February 12, 2018

snow globe

Redemption is not the copyrighted, trademarked property of Christians.  It belongs to us all.

Much was as I expected.  The bones and sinews of the church were intact.  Scant remodeling has been done.  The mid-century water fountain in the hallway has been removed.  A projector screen has been added in the sanctuary.  The rest of it, the door knobs and hymnals and cinder block walls and brochures in the vestibule, are encased in a snow globe.  Time has barely brushed against this place.

The book of my grandmother's poetry is of the unwieldy large, square scrapbook variety, which made it nearly impossible to deal with on the seasoned copier.  Half of my time was spent trying to figure out a way to capture the pages.  A second book held one-page memorials to many I knew in childhood who have since "gone to be with the Lord."  She wrote poems for most of them.  I snapped photos of these with my phone.  I gathered her in, as much of her as I could.

The pew is still wobbly.

But the good stuff, ah.  Four people who also seem untouched by time, save for some graying hair, like mine.  The hugs were not dignified; they were long, tight hugs that spanned twenty-five years, the kind of hugs where you sway back and forth just a little, hugs that embraced my grandmother's memory.  Mary Jane.  Martha.  Vickie.  Jim.  I jumped up with joy each time I saw one of them.  They did the same.

They did the same.

I could venture that an exception was made for me because of Grandma.  I could say that Southern hospitality was substituted for love.  I could even go so far as believing that they didn't know, that the protective barrier created by my cowardice in not coming out as an atheist, never mind gay, turned it all into just a kid raised in the church coming back as an adult and triggering trips down Memory Lane.  But I know better.  I wrote an open letter to the church many years ago, about my orientation and scripture that challenged the church's rigid stance, and entrusted it to Mary Jane by mail, asking her to share it with key people.

They knew.  They knew, and they did the same.

How old is your son now?  You are kidding me!  You remember babysitting for us?  Well, he's an attorney now, and she's got two young children, they still go here.  He's not doing well.  We had to move into a one-level house so he could get around.  I'm retired and loving every minute of it.  It was a year ago that your grandmother passed, right?  Oh, we miss her so much.  She was a dear woman, and hit every alto note.  I always listened for her voice in the choir.  You tell your daddy I hope they're doing all right.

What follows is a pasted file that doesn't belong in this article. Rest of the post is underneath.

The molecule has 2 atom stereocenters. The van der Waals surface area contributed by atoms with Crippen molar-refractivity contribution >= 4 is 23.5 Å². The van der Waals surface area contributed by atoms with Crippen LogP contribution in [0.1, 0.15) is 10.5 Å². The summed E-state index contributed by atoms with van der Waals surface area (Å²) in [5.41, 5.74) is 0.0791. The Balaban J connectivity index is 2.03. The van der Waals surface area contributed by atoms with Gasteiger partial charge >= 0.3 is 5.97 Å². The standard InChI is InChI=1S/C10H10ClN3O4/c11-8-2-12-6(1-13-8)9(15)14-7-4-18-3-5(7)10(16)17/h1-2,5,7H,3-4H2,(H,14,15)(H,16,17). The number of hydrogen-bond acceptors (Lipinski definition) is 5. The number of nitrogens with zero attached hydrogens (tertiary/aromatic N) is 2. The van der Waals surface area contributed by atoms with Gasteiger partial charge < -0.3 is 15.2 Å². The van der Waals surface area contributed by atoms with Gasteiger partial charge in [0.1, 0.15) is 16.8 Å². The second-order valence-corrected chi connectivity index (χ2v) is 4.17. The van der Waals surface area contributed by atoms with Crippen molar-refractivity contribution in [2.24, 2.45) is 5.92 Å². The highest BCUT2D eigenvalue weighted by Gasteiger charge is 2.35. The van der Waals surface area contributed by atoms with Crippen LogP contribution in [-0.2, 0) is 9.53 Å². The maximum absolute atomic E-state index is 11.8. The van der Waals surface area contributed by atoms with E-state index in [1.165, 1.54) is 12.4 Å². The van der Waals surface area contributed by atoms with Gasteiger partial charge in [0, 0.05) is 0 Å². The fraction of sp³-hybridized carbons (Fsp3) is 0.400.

My daddy surprised me when I came out to him, around the same time I wrote that letter.  I expected it to terminate our relationship, but instead, he said, "Well, when can we meet her?"  Later, thinking out loud, he told me, "You know ... I think I believed what I believed because somebody told me I should, but when I got to thinking about it, I realized I don't."  Coming from a man who used to tell me that a report card with straight A's was "fair," that was absolute acceptance.

There is much lip service paid to love in those fundamentalist churches.  The love of God within us, shown to us, shining through us so that others might see it and know it.  Evangelism.  Conformity.  Believing what they believe because somebody told them they should.  But some sneak out human, leave the safety of the shells and windbreakers of their faith.  They love.  Not with their faith, but with their hearts.  Not the love of God.  Their own love.  One of these is real.

(I wasn't wrong to be wary.  There is real hate, too.  The love, then, is all the more precious.  Love because of.  Love in spite of.  Love that isn't saccharine.  Love that taps roots.)

I stayed for choir practice and part of Sunday evening service.  We sang "Joyful, Joyful, We Adore Thee."  We sang "Savior, Like a Shepherd Lead Us."  I sang out loud and clear.  Vickie sat beside me and said I sounded just like Grandma.  I sang out to the vaulted ceiling, to the stained glass windows, to the loose hinges and bolts and the scent of the worn hymnal and my old seat in the choir loft.  I sang out to my child's simple awe and to all of my memories in that place, sang out to shake the little globe and watch the snow swirl in chaos and then fall around us, landing on the branches of the olive tree.

When the piano playing stopped, I retrieved my jacket and purse, hugged Martha and Mary Jane goodbye, and put the snow globe carefully back on its shelf.  It would have felt selfish, having taken so much away, but I left behind extra paper in the copier, and an epilogue, and a graft of a small part of my deviant branch back onto the tree.

I drove home, returned to the present time, the love of four people within me, shown to me, shining through me so that others might see it and know it.  P.J. was relieved that it went well, and saw that I was glowing.  In that moment, I felt like the most loved banana in the world.

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